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#ActualAnri

Posted 12 May 2013 - 05:35 PM

I've experienced burn-out recently by losing sleep over which 3D software to use.

I do have past experience with both Max and Maya, but I'm currently using Silo & Blender for my projects. I just cannot afford either Max or Maya, so I'm pretty much going with the attitude that I'm a programmer first and an artist second, and that it doesn't matter what I'm using at this stage so long as it gets the job done.

Now I don't feel so stressed out and its business as usual.


#3Anri

Posted 12 May 2013 - 05:35 PM

I've experienced burn-out recently by losing sleep over which 3D software to use.

I do have past experience with both Max and Maya, but I'm currently using Silo & Blender for my projects.  I just cannot afford either Max or Maya, so I'm pretty much going with the attitude that I'm a programmer first and an artist second, and that it doesn't matter what I'm using at this stage so long as it gets the job done.

Now I don't feel so stressed out and its business as usual.


#2Anri

Posted 12 May 2013 - 05:32 PM

<p>I've&nbsp;experienced burn-out recently by&nbsp;losing sleep over which 3D software to use.</p>
<p>&nbsp;</p>
<p>I do have past experience with both Max and Maya, but I'm currently using Silo &amp; Blender for my projects.&nbsp; I just cannot afford either Max or Maya, so I'm pretty much going with the attitude that I'm a programmer first and an artist second, and that it doesn't matter what I'm using at this stage so long as it gets the job done.</p>
<p>&nbsp;</p>
<p>Now I don't feel so stressed out and its business as usual.</p>

#1Anri

Posted 12 May 2013 - 03:27 PM

I find I burn myself out for two reasons...

 

1) Been at it 24/7, and not knowing when to call it an evening.  You are on a roll and "can't stop now".  Programming can be addictive when its going your way and that program is almost building itself...

 

2) You find yourself out of your depth and not knowing which way to turn, so you feel you cannot quit until you have the situation under control. This is a problem because sometimes, you need to stop and consider whether you need more education in your problem area or maybe just a better idea as to how to approach it.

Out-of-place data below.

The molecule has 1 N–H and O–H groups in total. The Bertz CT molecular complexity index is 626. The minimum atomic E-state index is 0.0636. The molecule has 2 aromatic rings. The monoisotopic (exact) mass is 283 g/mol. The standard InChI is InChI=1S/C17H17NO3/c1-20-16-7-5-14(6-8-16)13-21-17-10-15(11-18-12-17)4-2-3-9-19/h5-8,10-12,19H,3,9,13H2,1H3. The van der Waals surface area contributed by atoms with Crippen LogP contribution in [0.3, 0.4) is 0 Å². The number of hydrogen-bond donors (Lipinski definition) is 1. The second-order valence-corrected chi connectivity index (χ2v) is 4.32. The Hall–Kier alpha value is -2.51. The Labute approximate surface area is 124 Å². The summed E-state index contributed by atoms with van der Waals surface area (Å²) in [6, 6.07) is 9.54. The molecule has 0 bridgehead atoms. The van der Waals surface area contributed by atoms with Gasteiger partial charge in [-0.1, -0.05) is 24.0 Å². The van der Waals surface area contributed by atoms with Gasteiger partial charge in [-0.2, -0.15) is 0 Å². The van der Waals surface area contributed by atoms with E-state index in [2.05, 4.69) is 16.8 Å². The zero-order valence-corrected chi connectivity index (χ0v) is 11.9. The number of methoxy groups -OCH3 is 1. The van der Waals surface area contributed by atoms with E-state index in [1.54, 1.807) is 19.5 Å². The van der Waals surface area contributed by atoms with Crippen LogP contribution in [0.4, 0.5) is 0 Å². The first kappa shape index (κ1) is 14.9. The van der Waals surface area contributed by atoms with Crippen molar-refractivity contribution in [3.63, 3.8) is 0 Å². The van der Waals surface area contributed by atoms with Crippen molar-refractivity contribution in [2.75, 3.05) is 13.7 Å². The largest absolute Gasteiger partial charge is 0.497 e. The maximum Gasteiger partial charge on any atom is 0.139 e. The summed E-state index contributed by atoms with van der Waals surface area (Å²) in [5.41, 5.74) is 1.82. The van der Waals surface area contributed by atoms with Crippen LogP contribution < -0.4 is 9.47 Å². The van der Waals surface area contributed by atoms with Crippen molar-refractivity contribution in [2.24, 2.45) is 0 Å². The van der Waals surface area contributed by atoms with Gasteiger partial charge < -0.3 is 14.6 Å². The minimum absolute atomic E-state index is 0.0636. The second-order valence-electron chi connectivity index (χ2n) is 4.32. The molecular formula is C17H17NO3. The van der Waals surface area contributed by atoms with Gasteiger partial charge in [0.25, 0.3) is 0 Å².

For the first, one has to bare in mind that if you are on a roll - then you can sleep safely in the knowledge that tomorrows work will be fairly straight froward. So, save your work and call it a night. You then go into the next day with a positive attitude.  If its 2am in the morning and you are going at it like a runaway train and then you hit a nasty bug or issue, then you are dealing with a problem when you are at your most fatigued. Before you know it, you're up til 4am stewing over it.  But if you had sensibly called it a night and resumed the next day, you would be dealing with that problem refreshed and with good concentration - you might even anticipate the problem before you get to it, so you don't find yourself completely with your pants down...

 

For the second, one needs to just make it clear as to what the issue is that is driving you mad and draining your creative energy - which results in burn out.  A good programmer, with the luxury of time before a project, will look into what the most demanding technicalities that the project will throw at them.  The programmer will solve them before the project starts.  For example, if the project is your first network game, and you know little about network and distributed systems, then you need to either read a book or take a course on the subject, or even converse with another programmer who is knowledgeable in such matters.  If you start a project with the feeling "I can apply this to my games..." then you are doing well, but if you go in with "we'll cross that bridge when we come to it..." then alarm bells should be ringing...

 

Managing and scheduling your projects is a skill worth learning as it reduces unnecessary stress and hardship. And include sleep and breaks into your scheduling! ^_^


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